*Names changed for security
On Jan. 13, 2020, the first confirmed case of COVID-19 outside of China was reported in Thailand. Since then, Southeast Asia has experienced wave after debilitating wave of the virus.
While the virus has ravaged the globe, some of the effects of the virus in Southeast Asia have been even more crippling than they are in the Western world. Workplaces, churches, restaurants and entertainment venues have experienced closures. Schools have moved to online learning and masks are mandated. People stock up on food, villages close to outsiders, and for those less fortunate, food and money rations have begun to dry up.
Many countries’ borders have closed; nobody’s allowed in. If IMB workers leave, they cannot return unless they quarantine for two weeks in a government run hotel. Some airports and bus stations are closed and streets and markets are eerily quiet.
While most western countries have access to good vaccines, many countries in Southeast Asia do not. This region faces shortages, corruption and limited options.
In many cases, IMB workers in this area have not had a visitor in over a year and a half. Workers watch with hope as other countries open, and the pandemic slows, but for many countries here, the spread of the virus is just ramping up. Hospitals are full. People are dying in the street. Often, testing positive for the virus will result in public shame and for others it will require quarantining in a government run hospital. Nationals are scared and angry. In some places protests and coups are occurring.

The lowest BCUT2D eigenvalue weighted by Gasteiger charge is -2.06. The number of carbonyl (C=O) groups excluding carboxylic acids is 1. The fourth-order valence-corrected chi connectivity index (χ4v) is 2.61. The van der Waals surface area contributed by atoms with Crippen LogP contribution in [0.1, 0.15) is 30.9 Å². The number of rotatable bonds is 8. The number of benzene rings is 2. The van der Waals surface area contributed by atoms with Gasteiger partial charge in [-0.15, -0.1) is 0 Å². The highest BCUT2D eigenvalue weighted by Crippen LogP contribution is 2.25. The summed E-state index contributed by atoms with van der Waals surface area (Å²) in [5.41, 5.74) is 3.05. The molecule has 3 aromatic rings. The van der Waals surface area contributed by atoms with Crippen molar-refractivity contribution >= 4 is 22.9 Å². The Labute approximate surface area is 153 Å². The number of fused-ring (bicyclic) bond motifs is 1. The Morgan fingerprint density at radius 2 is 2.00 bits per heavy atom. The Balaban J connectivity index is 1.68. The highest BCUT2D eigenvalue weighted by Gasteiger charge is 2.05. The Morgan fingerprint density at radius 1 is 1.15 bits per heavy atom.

Like many in the U.S., ministry activities have come to a standstill or changed drastically. Workers are forced to identify new, creative, and in some cases somewhat unorthodox ways to continue their mission.
Across Southeast Asia the stories may vary but the task is the same. Journey with us to hear from one family seeking to honor God as they maneuver through the chaos and confusion.
Editor’s note: The missionary featured in the video and his family are now out of quarantine and have had the opportunity to follow up with some of the individuals mentioned.
David and Lark Washington* serve with the IMB among Southeast Asian peoples. This was published on imb.org.